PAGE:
Christian Tradition and Revolutionary Agitation in Facial Expressions

July 13, 2017

By Plinio Corrêa de Oliveira *

The figure in our first picture instills us with sentiments of profound respect. It portrays an elderly mother who appears to have spent her life in the dignified and pious environment of the home.

Her dedication to her family, her temperance and her freshness of soul enable her to enjoy the chaste joys of domestic life while doing its chores neither sluggishly nor slothfully. In short, everything about this unassuming spinner from Sardinia inspires honest respect and sincere admiration.

  Moreover, closer scrutiny reveals that she is accustomed to the respect of those around her; and that, despite her maternal sweetness, she is sufficiently conscious of her own dignity to prevail over anyone who is lacking in respect to her.

Nevertheless, she is content with her lot. She wants neither to be, nor appear to be cultured, noble or rich. Although she accepts the social hierarchy, she is conscious of possessing the essential dignity of a human being and of a child of God redeemed by Our Lord Jesus Christ. She is, therefore, wisely content with the state of life into which she was born and placed by Providence.The painting below by David, in the Museum of Fine Arts in Lyons, shows a “maraîchère,” a vegetable farmer from the wetlands of France. She is a typical example of those termagants who took part in the French Revolution.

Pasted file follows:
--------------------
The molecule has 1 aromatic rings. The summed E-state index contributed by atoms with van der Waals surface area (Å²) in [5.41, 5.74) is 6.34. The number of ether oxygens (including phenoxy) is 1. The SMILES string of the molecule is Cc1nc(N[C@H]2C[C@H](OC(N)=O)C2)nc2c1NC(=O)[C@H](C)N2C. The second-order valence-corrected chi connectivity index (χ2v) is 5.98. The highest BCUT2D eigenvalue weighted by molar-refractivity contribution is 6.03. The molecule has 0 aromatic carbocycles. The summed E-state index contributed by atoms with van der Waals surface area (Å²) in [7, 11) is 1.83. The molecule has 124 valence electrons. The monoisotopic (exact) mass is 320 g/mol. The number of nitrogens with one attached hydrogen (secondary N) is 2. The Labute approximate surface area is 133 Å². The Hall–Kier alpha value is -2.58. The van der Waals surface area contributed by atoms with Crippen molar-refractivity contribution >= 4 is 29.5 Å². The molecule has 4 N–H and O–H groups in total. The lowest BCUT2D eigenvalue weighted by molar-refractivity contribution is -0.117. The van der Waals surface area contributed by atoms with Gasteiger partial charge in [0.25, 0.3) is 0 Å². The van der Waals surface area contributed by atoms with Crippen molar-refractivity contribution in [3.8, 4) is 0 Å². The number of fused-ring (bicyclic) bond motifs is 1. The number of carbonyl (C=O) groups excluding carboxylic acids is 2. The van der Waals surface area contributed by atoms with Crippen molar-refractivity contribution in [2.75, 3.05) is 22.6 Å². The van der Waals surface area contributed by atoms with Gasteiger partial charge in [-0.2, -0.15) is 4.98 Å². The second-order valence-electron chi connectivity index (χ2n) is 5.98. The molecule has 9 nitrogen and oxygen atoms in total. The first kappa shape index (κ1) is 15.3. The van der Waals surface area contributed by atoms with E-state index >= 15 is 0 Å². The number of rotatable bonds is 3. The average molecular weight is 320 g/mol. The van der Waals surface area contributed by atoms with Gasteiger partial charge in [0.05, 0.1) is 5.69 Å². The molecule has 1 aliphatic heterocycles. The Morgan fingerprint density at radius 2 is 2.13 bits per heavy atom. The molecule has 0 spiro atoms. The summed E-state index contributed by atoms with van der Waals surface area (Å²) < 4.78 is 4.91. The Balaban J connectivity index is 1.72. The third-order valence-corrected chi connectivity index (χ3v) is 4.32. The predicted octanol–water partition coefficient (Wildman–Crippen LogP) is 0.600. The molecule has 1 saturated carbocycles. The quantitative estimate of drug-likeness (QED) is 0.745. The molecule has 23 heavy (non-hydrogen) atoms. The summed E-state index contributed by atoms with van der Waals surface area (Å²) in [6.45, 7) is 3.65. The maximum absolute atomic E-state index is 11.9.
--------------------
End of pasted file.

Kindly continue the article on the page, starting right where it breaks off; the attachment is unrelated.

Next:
“The Woman of the People” by Jacques Louis David.

While the spinner irradiates warmth, dignity, temperance and peace, this virago excites hatred, revolt, excess and agitation. Her familiar environment is the street, not the home. Her gaze crackles from inner flames, her bitter lips have just uttered one insult, to be followed by another, and those arms seem made not to cradle children but rather to brandish and old knife or chair leg in riots.  By creating different ambiences, these two women perpetuate opposite customs and represent two irreconcilable civilizations ─ to the degree that the latter can even be called a civilization − Christian civilization and revolutionary neo-pagan civilization.


* Catolicismo Nº 118 – October 1960 . ACC # 118.




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